My spouse and I just returned from our trip to Prague. We made our must-see list on the plane ride in: 6,200 miles gives you plenty of time to jot down (and agree on) all the sights and experiences you want to live in the days you have to spend.
We had three weeks to absorb as much history, theater and absinthe ice cream as we possibly could. We spent Saint Patrick’s Day in the Czech capital, so it only made sense to have an abundance of (green) absinthe ice cream, known to some as the “green fairy.” It being St. Pat's, we simply had to indulge. For the record, it’s a delicious compliment to a day’s walk around Prague’s Old Town.
A bit of newfound knowledge: the city has remained perfectly preserved for over 800 years, and cars are barred from entering the Old Town to keep its old-world beauty and impeccable tradition intact.
Prague is a walk into the past, a historian’s delight. Its architecture is a prism of Renaissance, Baroque and Gothic, with a very minor addition of contemporary buildings. For all you architecture buffs out there, it’s something to see.
My spouse and I, being the theater buffs we are, spent a good portion of our time frolicking from one theater to the next. Some days were planned; other days we simply went with the flow and allowed Prague to take us in the best direction possible. I have to say, the days we left to chance were the most memorable.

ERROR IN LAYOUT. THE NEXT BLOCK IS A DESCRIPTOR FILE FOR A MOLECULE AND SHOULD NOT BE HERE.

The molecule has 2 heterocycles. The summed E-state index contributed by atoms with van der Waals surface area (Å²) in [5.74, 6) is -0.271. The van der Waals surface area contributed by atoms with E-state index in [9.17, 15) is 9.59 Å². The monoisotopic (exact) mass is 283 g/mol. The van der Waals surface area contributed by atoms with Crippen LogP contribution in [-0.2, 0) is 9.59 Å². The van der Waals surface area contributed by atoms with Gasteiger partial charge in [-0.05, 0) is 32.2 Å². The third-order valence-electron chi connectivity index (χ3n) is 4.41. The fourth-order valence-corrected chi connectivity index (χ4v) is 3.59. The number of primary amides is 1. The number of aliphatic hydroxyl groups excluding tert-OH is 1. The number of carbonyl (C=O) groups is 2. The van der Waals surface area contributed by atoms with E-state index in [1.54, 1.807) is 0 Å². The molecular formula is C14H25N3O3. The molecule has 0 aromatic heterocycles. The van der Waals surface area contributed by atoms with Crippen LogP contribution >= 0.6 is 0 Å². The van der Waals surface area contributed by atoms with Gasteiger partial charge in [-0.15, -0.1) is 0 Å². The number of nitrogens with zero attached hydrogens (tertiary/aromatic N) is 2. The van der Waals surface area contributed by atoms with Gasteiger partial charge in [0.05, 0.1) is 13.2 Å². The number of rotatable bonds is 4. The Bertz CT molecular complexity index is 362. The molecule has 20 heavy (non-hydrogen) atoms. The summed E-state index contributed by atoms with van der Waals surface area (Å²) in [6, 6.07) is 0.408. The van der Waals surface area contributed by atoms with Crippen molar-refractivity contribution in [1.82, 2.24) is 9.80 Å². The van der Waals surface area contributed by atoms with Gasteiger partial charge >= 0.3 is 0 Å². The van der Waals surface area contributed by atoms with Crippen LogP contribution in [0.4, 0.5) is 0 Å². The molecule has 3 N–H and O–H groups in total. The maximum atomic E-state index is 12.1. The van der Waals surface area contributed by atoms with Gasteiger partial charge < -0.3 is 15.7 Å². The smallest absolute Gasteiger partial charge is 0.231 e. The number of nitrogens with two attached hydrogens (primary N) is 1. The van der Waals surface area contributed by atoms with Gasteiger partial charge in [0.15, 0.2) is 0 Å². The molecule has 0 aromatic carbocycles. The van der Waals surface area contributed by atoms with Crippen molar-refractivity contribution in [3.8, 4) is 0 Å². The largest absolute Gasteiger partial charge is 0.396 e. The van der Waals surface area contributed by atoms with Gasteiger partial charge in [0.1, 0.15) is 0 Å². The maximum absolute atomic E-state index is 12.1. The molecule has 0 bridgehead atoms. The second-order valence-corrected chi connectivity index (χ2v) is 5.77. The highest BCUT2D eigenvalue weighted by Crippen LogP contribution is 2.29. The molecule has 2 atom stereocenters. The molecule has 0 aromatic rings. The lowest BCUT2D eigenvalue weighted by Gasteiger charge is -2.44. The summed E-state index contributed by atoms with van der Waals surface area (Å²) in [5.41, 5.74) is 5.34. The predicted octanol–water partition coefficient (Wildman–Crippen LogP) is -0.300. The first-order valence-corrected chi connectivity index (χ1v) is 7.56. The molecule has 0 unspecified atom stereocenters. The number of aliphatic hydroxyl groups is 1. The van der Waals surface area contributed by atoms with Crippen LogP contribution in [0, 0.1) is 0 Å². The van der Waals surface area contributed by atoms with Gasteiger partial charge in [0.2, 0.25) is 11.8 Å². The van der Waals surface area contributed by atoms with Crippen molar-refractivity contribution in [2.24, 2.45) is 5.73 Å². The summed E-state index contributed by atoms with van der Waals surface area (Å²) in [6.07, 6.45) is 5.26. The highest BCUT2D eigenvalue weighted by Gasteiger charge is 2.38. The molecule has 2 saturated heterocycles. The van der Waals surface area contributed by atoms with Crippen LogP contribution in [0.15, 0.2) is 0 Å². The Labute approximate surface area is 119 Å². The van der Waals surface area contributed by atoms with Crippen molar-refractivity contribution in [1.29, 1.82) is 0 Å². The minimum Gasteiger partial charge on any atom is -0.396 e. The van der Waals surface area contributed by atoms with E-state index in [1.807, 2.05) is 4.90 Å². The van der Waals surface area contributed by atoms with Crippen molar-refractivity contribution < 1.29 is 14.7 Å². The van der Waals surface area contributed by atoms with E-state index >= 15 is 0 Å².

The city covers just a bit over two miles, making it very walking-friendly. We had surprisingly little need for a map, since the town’s built in such a way that everything is sort of self-contained, if you will. Its gorgeous cobblestone streets are so inviting.
And there’s food a-plenty. Prague’s eateries serve gourmet sausage, dumplings, pork, wines and beer; this is everyday cuisine. My spouse was in heaven. The beer is refreshing, made with premium ingredients – and there are plenty of morning drinkers.
If Prague’s on your bucket list, we recommend seeing the Powder Tower. A true Gothic masterpiece, it at one time greeted visitors entering the medieval town.
Old Town is also home to the Royal Way, which includes the grand majority of the city’s sights. We began our tour in Republic Square. As you pass through the grand arch, you are overcome with a feeling that you’re leaving the present and going back in time 800 years ago – it really is that magical and dynamic.
One of the highlights that lingers in my mind is the 15th-century astronomical clock. We stood in front of it for literally an hour and had a sketch made of us with the clock behind in all its glory.
Upon entrance to the Charles Bridge, you pass through another Gothic arch. This area here is a mecca for all you shoppers out there: it’s filled with souvenirs ranging from banners to masks to, of course, the famous marionettes.
And ahh, the castle… nestled high on a mountain overlooking the city, it’s majestic even from afar.
The Museum of Miniatures is a must – just a few feet away from the castle, it houses only two rooms (I know, hard to believe it would be that small). But it’s something to see: everything in this museum is miniscule, and can only be viewed through a microscope.
Prague’s Old Town by far surpassed my expectations. Its cobblestone streets were romantic, and the intricate details to the buildings is superb. As we left the grand city, I looked back at the splendor of red-orange rooftops in the distance and knew this place would linger in my mind.